GRAND RAPIDS, Mich. (WOOD) — Studies show Michigan is among the worst states in the country at protecting the constitutional rights of poor criminal defendants. New statewide standards are expected to change that, but the cost of the fix could be problematic.
Under initial proposals, bringing indigent defense up to new minimum standards would cost an additional $87 million, which counties and courts expect to come from the state coffers. That total is sure to shrink as the plans are reworked and reviewed, but lawmakers will likely be asked to come up with tens of millions of dollars to better defend the poor in court.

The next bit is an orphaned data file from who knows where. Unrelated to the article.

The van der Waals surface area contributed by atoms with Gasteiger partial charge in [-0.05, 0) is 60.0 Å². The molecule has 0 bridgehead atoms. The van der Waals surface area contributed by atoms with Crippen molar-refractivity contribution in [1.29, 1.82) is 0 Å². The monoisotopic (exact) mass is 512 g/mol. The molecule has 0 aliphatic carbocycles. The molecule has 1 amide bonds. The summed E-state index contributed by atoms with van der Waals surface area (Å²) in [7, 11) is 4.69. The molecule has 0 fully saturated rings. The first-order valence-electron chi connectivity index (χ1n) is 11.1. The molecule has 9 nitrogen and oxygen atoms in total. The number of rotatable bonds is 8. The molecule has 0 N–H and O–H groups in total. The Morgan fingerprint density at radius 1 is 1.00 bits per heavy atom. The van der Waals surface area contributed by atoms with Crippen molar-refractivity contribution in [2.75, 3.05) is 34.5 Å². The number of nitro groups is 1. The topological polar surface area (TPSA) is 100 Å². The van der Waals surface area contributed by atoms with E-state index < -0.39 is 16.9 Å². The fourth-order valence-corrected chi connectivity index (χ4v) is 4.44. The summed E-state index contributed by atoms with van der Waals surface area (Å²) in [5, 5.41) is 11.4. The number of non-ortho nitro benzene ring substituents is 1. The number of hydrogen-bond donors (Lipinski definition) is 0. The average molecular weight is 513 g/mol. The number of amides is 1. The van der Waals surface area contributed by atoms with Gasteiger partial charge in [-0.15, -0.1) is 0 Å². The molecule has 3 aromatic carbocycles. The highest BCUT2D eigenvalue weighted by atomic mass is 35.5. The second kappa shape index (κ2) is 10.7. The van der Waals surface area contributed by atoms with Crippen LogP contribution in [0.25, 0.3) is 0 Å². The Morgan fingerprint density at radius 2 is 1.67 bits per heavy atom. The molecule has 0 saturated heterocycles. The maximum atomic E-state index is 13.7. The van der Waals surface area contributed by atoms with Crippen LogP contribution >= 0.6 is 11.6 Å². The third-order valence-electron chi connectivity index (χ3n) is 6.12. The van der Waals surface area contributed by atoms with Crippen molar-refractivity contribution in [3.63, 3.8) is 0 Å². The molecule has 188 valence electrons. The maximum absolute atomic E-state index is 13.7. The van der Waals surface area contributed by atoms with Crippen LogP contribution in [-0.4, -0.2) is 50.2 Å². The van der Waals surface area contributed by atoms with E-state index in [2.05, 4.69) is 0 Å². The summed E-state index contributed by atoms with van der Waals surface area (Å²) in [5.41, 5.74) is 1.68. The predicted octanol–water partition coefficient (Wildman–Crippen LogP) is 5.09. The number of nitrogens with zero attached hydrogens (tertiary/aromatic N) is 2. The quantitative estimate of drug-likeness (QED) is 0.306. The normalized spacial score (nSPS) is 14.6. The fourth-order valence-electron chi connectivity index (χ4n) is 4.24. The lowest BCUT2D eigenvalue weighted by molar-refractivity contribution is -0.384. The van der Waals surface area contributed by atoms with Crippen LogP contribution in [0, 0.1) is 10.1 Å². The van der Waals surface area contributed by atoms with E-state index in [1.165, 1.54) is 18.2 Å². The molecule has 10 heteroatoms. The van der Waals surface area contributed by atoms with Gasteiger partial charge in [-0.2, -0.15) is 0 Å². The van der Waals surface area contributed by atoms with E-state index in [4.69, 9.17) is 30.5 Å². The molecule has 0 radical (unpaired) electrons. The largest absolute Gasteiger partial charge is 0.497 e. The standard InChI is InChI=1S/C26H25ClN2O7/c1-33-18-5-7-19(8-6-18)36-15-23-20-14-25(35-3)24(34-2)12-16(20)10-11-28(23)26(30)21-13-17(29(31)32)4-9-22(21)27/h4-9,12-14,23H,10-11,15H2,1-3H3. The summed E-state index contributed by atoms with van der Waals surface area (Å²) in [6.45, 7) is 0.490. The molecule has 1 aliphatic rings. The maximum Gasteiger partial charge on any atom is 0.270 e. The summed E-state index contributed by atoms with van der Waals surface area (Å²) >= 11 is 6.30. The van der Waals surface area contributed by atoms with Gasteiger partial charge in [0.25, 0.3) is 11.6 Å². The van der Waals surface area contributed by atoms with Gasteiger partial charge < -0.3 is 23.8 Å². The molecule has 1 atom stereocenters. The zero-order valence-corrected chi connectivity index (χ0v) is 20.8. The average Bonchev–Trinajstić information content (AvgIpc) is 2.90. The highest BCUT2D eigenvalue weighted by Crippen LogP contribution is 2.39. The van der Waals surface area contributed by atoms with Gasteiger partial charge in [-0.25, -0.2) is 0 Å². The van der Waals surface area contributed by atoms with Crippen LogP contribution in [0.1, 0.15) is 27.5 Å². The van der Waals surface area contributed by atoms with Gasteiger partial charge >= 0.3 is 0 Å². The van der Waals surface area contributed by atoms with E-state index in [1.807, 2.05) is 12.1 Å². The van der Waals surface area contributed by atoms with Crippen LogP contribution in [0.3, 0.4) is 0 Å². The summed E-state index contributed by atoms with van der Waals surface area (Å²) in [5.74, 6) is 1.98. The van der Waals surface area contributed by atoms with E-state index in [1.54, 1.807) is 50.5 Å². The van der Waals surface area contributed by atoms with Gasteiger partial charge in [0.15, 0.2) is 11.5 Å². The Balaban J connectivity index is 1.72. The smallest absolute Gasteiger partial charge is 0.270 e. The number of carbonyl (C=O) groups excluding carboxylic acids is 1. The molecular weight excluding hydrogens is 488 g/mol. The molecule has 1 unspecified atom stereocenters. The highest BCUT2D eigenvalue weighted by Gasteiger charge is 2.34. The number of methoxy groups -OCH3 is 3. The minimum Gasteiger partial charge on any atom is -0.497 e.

“Everybody has the constitutional right to have a lawyer when they are accused of a crime, even if they can’t afford it,” said Michael Puerner of Ada, the chairman of the Michigan Indigent Defense Commission. “It’s hard to debate that people charged with a crime are entitled to things like meeting their lawyer early in that process, and having a confidential place to gather, and to make sure that that lawyer is properly trained to represent them.”
The Michigan Indigent Defense Commission was created by lawmakers in 2013 after a series of studies showed state systems were not providing a constitutional defense for poor suspects. The commission has created eight minimum standards lawyers and defense systems will be required to meet.
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